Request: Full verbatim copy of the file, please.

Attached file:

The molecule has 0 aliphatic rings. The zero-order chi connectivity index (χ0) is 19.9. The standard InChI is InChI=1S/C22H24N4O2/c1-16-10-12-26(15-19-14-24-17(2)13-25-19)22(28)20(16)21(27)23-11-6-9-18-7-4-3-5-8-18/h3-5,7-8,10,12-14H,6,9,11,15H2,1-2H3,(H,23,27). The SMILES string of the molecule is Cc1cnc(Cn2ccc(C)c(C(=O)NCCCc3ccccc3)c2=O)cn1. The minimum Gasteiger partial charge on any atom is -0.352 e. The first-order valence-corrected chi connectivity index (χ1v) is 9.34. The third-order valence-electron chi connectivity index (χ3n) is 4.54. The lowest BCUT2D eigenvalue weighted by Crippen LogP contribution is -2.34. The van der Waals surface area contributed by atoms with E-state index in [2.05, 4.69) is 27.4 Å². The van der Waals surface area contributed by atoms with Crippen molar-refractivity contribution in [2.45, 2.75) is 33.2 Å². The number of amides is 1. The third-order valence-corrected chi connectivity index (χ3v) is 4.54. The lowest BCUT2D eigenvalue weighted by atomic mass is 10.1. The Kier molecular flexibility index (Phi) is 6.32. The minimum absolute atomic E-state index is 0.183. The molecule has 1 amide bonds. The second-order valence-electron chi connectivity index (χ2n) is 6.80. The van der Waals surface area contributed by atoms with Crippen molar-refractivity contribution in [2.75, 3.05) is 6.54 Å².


The molecule has 0 aliphatic rings. The zero-order chi connectivity index (χ0) is 19.9. The standard InChI is InChI=1S/C22H24N4O2/c1-16-10-12-26(15-19-14-24-17(2)13-25-19)22(28)20(16)21(27)23-11-6-9-18-7-4-3-5-8-18/h3-5,7-8,10,12-14H,6,9,11,15H2,1-2H3,(H,23,27). The SMILES string of the molecule is Cc1cnc(Cn2ccc(C)c(C(=O)NCCCc3ccccc3)c2=O)cn1. The minimum Gasteiger partial charge on any atom is -0.352 e. The first-order valence-corrected chi connectivity index (χ1v) is 9.34. The third-order valence-electron chi connectivity index (χ3n) is 4.54. The lowest BCUT2D eigenvalue weighted by Crippen LogP contribution is -2.34. The van der Waals surface area contributed by atoms with E-state index in [2.05, 4.69) is 27.4 Å². The van der Waals surface area contributed by atoms with Crippen molar-refractivity contribution in [2.45, 2.75) is 33.2 Å². The number of amides is 1. The third-order valence-corrected chi connectivity index (χ3v) is 4.54. The lowest BCUT2D eigenvalue weighted by atomic mass is 10.1. The Kier molecular flexibility index (Phi) is 6.32. The minimum absolute atomic E-state index is 0.183. The molecule has 1 amide bonds. The second-order valence-electron chi connectivity index (χ2n) is 6.80. The van der Waals surface area contributed by atoms with Crippen molar-refractivity contribution in [2.75, 3.05) is 6.54 Å².